Do Contemplatives Need Bible Software?

Exegetical Guide for Psalm 65:1, which shows how the word "silence" is ignored in the NRSV translation. The Hebrew original reads "Silence is praise to you, O God," but  the anemic NRSV translation renders the verse is "Praise is due to you, O God."

Is the Bible a textbook, or a legal code, or a love letter?I suppose one could argue that it is all three. But it seems that, for much of Christian history, our theologians have tended to lock themselves away in an ivory tower, reading the Bible like a textbook, while church authorities (and their secular counterparts) have too often seen the book as merely a juridical text, meant to enforce morality and good order. Lost in the shuffle is the Bible as an amazing love story, full of poetry … [Read more...]

Mainline Neo-Monasticism?

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Elaine A. Heath is a true friend of contemplation.She recognizes the vital importance of bringing contemplative prayer and mystical spirituality not only into the local church, but into the hearts of the clergy and other ministerial leaders in the church. As a seminary professor (she teaches Christian Evangelism at Perkins School of Theology in Dallas) and Methodist elder, she understands the crisis that mainline churches are facing in our time; while as a student of the contemplative tr … [Read more...]

Three Wonderful New Julian of Norwich Books

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I'm not sure why the fall of 2013 belongs to Julian of Norwich (except to the extent that any time is a good time for reading and reflecting on Julian's wisdom). What I do know is that three wonderful books about Julian have been, or soon will be, published this season. If you're already a Julian nut (yes, that's a pun) like me, rejoice, for these are all worthy books to add to your library. If you have not yet discovered Julian — the medieval anchoress (solitary) who experienced a series of v … [Read more...]

The Silences of the Lamb (of God)

Speaking (or writing) about silence is an enterprise embedded in paradox; every word represents a departure from, an obstacle to, the subject at hand. Oxford don Diarmaid MacCulloch (who created a splash with his Christianity: The First Three Thousand Years) begins this improbable task of recounting the story of Christian silence by appealing to a dog who did not bark in a Sherlock Holmes story. The great detective discerns a clue in the animal's silence (a dog that does not bark is a dog who … [Read more...]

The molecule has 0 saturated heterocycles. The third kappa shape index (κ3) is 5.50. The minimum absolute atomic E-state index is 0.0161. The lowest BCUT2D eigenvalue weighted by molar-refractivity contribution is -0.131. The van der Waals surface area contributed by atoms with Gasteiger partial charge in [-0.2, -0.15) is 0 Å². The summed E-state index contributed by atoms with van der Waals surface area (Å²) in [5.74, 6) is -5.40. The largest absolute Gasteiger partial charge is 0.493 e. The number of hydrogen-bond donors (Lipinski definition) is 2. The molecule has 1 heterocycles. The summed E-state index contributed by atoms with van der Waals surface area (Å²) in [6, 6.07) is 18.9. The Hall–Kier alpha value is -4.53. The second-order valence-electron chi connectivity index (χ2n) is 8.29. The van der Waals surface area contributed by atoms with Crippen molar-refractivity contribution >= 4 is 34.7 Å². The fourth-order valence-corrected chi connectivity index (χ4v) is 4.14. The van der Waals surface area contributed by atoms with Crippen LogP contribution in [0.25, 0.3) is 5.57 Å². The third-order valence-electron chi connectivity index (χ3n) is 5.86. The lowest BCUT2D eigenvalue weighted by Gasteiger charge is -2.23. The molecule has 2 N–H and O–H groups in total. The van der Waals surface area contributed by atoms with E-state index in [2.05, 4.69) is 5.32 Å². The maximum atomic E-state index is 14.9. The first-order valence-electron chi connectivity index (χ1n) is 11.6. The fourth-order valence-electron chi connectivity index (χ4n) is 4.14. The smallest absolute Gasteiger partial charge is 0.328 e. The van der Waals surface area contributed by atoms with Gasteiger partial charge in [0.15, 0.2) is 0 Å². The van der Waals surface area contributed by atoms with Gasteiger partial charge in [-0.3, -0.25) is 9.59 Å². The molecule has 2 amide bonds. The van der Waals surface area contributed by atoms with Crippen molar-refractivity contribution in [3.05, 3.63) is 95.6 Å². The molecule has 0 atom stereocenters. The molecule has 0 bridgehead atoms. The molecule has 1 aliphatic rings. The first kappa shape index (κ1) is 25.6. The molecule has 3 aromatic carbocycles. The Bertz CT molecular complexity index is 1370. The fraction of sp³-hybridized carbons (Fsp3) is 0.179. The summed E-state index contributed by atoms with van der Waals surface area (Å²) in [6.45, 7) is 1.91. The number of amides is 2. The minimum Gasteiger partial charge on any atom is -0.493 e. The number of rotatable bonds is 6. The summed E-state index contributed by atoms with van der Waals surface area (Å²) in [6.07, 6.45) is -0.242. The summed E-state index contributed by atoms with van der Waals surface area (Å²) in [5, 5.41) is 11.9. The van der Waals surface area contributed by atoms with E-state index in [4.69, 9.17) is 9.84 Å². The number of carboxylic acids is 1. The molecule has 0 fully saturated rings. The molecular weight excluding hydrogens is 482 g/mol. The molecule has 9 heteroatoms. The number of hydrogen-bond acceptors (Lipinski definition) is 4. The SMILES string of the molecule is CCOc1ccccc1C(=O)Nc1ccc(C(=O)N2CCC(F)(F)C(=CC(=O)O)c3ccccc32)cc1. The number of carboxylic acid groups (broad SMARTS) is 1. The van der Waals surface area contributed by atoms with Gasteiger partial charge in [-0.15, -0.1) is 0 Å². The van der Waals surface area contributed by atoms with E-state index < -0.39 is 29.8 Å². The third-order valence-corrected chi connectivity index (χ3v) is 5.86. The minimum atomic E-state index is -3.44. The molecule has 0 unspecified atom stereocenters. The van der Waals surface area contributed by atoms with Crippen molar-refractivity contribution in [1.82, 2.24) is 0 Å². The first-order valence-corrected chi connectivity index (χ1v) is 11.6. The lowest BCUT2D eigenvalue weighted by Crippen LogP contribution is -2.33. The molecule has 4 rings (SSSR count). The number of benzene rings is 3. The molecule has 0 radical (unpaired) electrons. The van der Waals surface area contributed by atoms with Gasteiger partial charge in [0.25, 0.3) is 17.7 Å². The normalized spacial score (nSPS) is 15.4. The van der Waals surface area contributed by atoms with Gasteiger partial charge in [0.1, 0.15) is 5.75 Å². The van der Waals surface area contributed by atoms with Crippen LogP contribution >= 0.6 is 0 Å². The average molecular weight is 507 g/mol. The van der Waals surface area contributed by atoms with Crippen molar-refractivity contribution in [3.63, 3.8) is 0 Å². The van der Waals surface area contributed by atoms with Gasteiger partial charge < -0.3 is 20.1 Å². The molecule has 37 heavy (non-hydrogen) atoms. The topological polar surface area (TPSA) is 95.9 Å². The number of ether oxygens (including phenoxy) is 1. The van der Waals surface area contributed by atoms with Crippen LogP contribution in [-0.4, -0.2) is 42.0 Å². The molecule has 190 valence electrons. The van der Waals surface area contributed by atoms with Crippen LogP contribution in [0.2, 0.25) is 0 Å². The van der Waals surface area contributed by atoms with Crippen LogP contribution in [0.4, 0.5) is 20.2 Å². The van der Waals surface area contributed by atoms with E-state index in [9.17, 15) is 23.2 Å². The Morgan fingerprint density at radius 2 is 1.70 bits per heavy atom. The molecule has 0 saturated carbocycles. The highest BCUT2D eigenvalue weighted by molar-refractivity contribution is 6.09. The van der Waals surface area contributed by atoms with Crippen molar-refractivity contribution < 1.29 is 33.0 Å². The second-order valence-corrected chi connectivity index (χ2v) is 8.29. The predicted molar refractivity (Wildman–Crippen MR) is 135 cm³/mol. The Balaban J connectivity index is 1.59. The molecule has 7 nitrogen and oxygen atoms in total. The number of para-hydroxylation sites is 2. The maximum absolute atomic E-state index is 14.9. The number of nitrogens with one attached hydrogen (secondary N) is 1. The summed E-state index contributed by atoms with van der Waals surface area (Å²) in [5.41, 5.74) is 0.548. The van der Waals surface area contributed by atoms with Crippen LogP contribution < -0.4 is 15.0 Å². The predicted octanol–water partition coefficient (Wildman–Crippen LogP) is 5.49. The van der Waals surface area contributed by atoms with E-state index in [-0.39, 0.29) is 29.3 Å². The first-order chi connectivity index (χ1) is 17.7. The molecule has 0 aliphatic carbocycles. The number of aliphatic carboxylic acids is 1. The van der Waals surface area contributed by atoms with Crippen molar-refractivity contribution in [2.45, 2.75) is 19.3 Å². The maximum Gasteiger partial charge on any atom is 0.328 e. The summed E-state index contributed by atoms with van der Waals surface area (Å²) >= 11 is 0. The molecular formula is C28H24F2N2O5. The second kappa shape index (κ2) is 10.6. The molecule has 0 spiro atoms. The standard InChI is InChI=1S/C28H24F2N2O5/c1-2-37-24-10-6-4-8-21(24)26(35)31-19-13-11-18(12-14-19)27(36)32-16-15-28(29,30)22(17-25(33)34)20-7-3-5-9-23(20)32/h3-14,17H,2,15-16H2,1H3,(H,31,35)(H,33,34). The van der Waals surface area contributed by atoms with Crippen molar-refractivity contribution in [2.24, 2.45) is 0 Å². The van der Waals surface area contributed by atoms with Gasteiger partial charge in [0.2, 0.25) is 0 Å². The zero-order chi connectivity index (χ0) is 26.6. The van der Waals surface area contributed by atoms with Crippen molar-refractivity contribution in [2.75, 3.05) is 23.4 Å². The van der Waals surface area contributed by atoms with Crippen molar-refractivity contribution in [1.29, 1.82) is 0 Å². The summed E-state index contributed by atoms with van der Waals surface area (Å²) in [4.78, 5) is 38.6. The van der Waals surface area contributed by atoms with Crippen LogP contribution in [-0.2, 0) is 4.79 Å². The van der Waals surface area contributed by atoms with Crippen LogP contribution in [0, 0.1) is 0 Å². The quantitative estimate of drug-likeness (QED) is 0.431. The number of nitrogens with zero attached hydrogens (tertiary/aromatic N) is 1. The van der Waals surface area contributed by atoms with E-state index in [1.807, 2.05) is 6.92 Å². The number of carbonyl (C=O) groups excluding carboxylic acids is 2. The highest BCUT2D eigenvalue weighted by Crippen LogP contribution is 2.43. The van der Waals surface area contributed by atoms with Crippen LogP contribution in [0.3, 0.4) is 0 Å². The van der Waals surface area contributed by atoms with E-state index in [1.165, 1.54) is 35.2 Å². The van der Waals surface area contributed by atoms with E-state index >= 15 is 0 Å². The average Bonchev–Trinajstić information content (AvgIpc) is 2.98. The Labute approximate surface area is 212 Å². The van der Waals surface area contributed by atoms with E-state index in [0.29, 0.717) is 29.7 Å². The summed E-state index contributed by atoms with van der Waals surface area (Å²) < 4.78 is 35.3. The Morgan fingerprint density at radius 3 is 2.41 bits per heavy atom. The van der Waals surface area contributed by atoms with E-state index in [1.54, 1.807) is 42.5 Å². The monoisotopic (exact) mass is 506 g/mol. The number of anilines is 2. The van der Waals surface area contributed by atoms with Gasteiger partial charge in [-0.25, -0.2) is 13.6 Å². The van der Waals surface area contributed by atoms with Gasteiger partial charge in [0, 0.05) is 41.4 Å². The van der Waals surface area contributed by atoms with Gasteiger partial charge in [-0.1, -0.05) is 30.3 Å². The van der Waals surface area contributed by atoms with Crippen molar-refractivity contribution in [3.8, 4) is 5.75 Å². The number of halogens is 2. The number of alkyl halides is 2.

Meditation with Liquid Mind

As a general rule, I believe that meditation or contemplative prayer are best practiced in silence — which means no TV blaring in the background, no MP3 player churning out sound, no computer or stereo making noise within earshot. Even using a so-called white noise machine is, to me, at best a necessary evil: perhaps required to mask the normal distracting sounds of children playing or whatever else might be happening in an adjacent room or apartment: but far less desirable than the pure absence … [Read more...]

Contemplative Commerce

Business Secrets of the Trappist MonksOne CEO's Quest for Meaning and AuthenticityAugust TurakColumbia Business School PublishingThe motto of Benedictine spirituality is ora et labora — a deceptively simple Latin phrase that means "to pray and to work." A variation of it, ora est labora, means "to pray is to work" — a sentiment handily embodied in the Latin words, where ora is actually part of labora. Prayer and work: the heart of Benedictine spirituality, and by extension, the heart of … [Read more...]

“Does anyone read Thomas Merton any more?”

Yesterday I received a review copy of a beautiful new book: The Selected Essays of Thomas Merton, edited by Patrick F. O'Connell. This newly published anthology from Orbis Books includes thirty-three essays on a wide range of topics. I am confident that anyone who loves Merton, poetry, or contemplation will find much to savor here. Merely glancing at the table of contents is enough to make this reader practically salivate: with topics ranging from St. John of the Cross to Gandhi, from Boris … [Read more...]


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